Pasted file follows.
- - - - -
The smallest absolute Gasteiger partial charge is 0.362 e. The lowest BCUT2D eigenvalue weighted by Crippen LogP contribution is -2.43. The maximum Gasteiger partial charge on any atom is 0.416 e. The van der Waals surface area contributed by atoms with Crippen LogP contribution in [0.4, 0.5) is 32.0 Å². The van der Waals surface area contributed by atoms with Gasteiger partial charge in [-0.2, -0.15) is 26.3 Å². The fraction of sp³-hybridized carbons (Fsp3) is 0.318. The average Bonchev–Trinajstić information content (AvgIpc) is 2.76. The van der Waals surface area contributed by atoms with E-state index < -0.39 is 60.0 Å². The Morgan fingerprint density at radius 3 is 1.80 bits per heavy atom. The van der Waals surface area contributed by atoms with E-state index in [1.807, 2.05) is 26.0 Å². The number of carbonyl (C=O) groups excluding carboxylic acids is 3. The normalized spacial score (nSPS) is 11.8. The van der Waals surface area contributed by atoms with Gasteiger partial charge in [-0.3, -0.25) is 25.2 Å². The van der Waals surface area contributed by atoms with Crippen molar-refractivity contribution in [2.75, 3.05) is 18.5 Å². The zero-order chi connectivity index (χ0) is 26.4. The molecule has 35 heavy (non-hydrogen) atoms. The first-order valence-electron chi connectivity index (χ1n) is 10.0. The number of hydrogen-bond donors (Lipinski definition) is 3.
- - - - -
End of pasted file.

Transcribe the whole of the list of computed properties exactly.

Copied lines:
The smallest absolute Gasteiger partial charge is 0.362 e. The lowest BCUT2D eigenvalue weighted by Crippen LogP contribution is -2.43. The maximum Gasteiger partial charge on any atom is 0.416 e. The van der Waals surface area contributed by atoms with Crippen LogP contribution in [0.4, 0.5) is 32.0 Å². The van der Waals surface area contributed by atoms with Gasteiger partial charge in [-0.2, -0.15) is 26.3 Å². The fraction of sp³-hybridized carbons (Fsp3) is 0.318. The average Bonchev–Trinajstić information content (AvgIpc) is 2.76. The van der Waals surface area contributed by atoms with E-state index < -0.39 is 60.0 Å². The Morgan fingerprint density at radius 3 is 1.80 bits per heavy atom. The van der Waals surface area contributed by atoms with E-state index in [1.807, 2.05) is 26.0 Å². The number of carbonyl (C=O) groups excluding carboxylic acids is 3. The normalized spacial score (nSPS) is 11.8. The van der Waals surface area contributed by atoms with Gasteiger partial charge in [-0.3, -0.25) is 25.2 Å². The van der Waals surface area contributed by atoms with Crippen molar-refractivity contribution in [2.75, 3.05) is 18.5 Å². The zero-order chi connectivity index (χ0) is 26.4. The molecule has 35 heavy (non-hydrogen) atoms. The first-order valence-electron chi connectivity index (χ1n) is 10.0. The number of hydrogen-bond donors (Lipinski definition) is 3.